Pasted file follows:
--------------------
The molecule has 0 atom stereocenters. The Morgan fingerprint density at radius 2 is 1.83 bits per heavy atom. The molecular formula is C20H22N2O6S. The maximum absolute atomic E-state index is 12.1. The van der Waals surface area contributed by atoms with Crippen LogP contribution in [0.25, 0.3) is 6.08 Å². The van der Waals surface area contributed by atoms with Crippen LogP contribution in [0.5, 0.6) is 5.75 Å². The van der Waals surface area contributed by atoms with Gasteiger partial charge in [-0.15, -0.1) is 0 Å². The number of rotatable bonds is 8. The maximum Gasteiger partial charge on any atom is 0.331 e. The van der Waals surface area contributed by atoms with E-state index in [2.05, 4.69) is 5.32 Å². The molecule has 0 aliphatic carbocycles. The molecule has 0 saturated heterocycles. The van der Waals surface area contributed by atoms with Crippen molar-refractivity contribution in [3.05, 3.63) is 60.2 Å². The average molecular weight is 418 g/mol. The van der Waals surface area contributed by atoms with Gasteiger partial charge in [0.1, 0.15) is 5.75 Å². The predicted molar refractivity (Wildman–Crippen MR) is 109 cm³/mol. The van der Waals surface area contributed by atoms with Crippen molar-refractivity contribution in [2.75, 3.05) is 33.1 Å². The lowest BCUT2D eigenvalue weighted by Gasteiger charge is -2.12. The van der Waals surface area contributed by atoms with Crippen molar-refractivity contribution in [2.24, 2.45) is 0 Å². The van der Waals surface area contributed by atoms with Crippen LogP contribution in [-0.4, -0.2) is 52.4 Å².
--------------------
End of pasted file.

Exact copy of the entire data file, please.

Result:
The molecule has 0 atom stereocenters. The Morgan fingerprint density at radius 2 is 1.83 bits per heavy atom. The molecular formula is C20H22N2O6S. The maximum absolute atomic E-state index is 12.1. The van der Waals surface area contributed by atoms with Crippen LogP contribution in [0.25, 0.3) is 6.08 Å². The van der Waals surface area contributed by atoms with Crippen LogP contribution in [0.5, 0.6) is 5.75 Å². The van der Waals surface area contributed by atoms with Gasteiger partial charge in [-0.15, -0.1) is 0 Å². The number of rotatable bonds is 8. The maximum Gasteiger partial charge on any atom is 0.331 e. The van der Waals surface area contributed by atoms with E-state index in [2.05, 4.69) is 5.32 Å². The molecule has 0 aliphatic carbocycles. The molecule has 0 saturated heterocycles. The van der Waals surface area contributed by atoms with Crippen molar-refractivity contribution in [3.05, 3.63) is 60.2 Å². The average molecular weight is 418 g/mol. The van der Waals surface area contributed by atoms with Gasteiger partial charge in [0.1, 0.15) is 5.75 Å². The predicted molar refractivity (Wildman–Crippen MR) is 109 cm³/mol. The van der Waals surface area contributed by atoms with Crippen molar-refractivity contribution in [2.75, 3.05) is 33.1 Å². The lowest BCUT2D eigenvalue weighted by Gasteiger charge is -2.12. The van der Waals surface area contributed by atoms with Crippen molar-refractivity contribution in [2.24, 2.45) is 0 Å². The van der Waals surface area contributed by atoms with Crippen LogP contribution in [-0.4, -0.2) is 52.4 Å².